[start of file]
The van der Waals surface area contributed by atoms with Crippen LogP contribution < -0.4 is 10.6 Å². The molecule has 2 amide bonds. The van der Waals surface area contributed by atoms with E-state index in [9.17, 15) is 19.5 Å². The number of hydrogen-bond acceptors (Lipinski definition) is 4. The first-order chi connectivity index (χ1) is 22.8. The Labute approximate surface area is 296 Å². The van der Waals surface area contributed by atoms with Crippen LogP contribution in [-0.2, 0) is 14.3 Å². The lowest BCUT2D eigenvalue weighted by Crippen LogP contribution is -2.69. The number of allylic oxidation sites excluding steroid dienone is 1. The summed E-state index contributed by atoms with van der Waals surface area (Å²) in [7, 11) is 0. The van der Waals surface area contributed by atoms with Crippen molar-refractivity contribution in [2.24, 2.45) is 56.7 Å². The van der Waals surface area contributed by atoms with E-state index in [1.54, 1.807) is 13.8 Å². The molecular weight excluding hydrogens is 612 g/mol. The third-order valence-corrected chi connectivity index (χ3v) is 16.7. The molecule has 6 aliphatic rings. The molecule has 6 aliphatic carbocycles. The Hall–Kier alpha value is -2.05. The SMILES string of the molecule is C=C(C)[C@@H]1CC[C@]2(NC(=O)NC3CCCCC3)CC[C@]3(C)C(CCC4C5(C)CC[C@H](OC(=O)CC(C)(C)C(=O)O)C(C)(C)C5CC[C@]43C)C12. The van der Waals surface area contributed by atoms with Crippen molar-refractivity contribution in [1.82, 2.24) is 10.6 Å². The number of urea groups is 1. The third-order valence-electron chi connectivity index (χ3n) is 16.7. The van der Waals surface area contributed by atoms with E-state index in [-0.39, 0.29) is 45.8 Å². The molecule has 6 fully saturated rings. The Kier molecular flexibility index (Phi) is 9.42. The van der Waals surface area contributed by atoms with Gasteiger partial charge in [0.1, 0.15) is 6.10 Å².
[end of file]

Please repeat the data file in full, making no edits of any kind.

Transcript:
The van der Waals surface area contributed by atoms with Crippen LogP contribution < -0.4 is 10.6 Å². The molecule has 2 amide bonds. The van der Waals surface area contributed by atoms with E-state index in [9.17, 15) is 19.5 Å². The number of hydrogen-bond acceptors (Lipinski definition) is 4. The first-order chi connectivity index (χ1) is 22.8. The Labute approximate surface area is 296 Å². The van der Waals surface area contributed by atoms with Crippen LogP contribution in [-0.2, 0) is 14.3 Å². The lowest BCUT2D eigenvalue weighted by Crippen LogP contribution is -2.69. The number of allylic oxidation sites excluding steroid dienone is 1. The summed E-state index contributed by atoms with van der Waals surface area (Å²) in [7, 11) is 0. The van der Waals surface area contributed by atoms with Crippen molar-refractivity contribution in [2.24, 2.45) is 56.7 Å². The van der Waals surface area contributed by atoms with E-state index in [1.54, 1.807) is 13.8 Å². The molecular weight excluding hydrogens is 612 g/mol. The third-order valence-corrected chi connectivity index (χ3v) is 16.7. The molecule has 6 aliphatic rings. The molecule has 6 aliphatic carbocycles. The Hall–Kier alpha value is -2.05. The SMILES string of the molecule is C=C(C)[C@@H]1CC[C@]2(NC(=O)NC3CCCCC3)CC[C@]3(C)C(CCC4C5(C)CC[C@H](OC(=O)CC(C)(C)C(=O)O)C(C)(C)C5CC[C@]43C)C12. The van der Waals surface area contributed by atoms with Crippen molar-refractivity contribution in [1.82, 2.24) is 10.6 Å². The number of urea groups is 1. The third-order valence-electron chi connectivity index (χ3n) is 16.7. The van der Waals surface area contributed by atoms with E-state index in [-0.39, 0.29) is 45.8 Å². The molecule has 6 fully saturated rings. The Kier molecular flexibility index (Phi) is 9.42. The van der Waals surface area contributed by atoms with Gasteiger partial charge in [0.1, 0.15) is 6.10 Å².